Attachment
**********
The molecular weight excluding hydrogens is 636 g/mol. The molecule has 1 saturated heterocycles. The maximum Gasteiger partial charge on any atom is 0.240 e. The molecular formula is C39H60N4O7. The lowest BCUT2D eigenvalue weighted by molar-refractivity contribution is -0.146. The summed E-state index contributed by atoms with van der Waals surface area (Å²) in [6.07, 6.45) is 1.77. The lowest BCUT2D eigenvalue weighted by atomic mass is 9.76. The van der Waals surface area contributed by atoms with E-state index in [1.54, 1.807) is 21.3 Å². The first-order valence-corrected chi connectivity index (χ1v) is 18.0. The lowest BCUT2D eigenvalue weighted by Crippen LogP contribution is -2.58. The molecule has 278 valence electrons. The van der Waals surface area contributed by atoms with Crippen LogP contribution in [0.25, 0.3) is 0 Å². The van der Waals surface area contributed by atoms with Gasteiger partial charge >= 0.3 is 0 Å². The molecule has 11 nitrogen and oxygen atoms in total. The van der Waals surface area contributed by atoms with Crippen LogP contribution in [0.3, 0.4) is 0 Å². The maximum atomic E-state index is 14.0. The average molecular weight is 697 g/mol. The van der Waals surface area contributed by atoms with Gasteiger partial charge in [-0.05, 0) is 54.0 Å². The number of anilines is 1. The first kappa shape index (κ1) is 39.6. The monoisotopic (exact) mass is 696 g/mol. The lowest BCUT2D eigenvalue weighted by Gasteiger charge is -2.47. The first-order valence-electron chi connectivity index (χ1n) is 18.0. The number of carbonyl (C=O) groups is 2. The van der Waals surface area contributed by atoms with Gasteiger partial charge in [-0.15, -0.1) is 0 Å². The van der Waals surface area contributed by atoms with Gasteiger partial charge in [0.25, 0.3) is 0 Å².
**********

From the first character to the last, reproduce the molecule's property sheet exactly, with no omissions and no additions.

The molecular weight excluding hydrogens is 636 g/mol. The molecule has 1 saturated heterocycles. The maximum Gasteiger partial charge on any atom is 0.240 e. The molecular formula is C39H60N4O7. The lowest BCUT2D eigenvalue weighted by molar-refractivity contribution is -0.146. The summed E-state index contributed by atoms with van der Waals surface area (Å²) in [6.07, 6.45) is 1.77. The lowest BCUT2D eigenvalue weighted by atomic mass is 9.76. The van der Waals surface area contributed by atoms with E-state index in [1.54, 1.807) is 21.3 Å². The first-order valence-corrected chi connectivity index (χ1v) is 18.0. The lowest BCUT2D eigenvalue weighted by Crippen LogP contribution is -2.58. The molecule has 278 valence electrons. The van der Waals surface area contributed by atoms with Crippen LogP contribution in [0.25, 0.3) is 0 Å². The van der Waals surface area contributed by atoms with Gasteiger partial charge >= 0.3 is 0 Å². The molecule has 11 nitrogen and oxygen atoms in total. The van der Waals surface area contributed by atoms with Crippen LogP contribution in [0.3, 0.4) is 0 Å². The maximum atomic E-state index is 14.0. The average molecular weight is 697 g/mol. The van der Waals surface area contributed by atoms with Gasteiger partial charge in [-0.05, 0) is 54.0 Å². The number of anilines is 1. The first kappa shape index (κ1) is 39.6. The monoisotopic (exact) mass is 696 g/mol. The lowest BCUT2D eigenvalue weighted by Gasteiger charge is -2.47. The first-order valence-electron chi connectivity index (χ1n) is 18.0. The number of carbonyl (C=O) groups is 2. The van der Waals surface area contributed by atoms with Gasteiger partial charge in [-0.15, -0.1) is 0 Å². The van der Waals surface area contributed by atoms with Gasteiger partial charge in [0.25, 0.3) is 0 Å².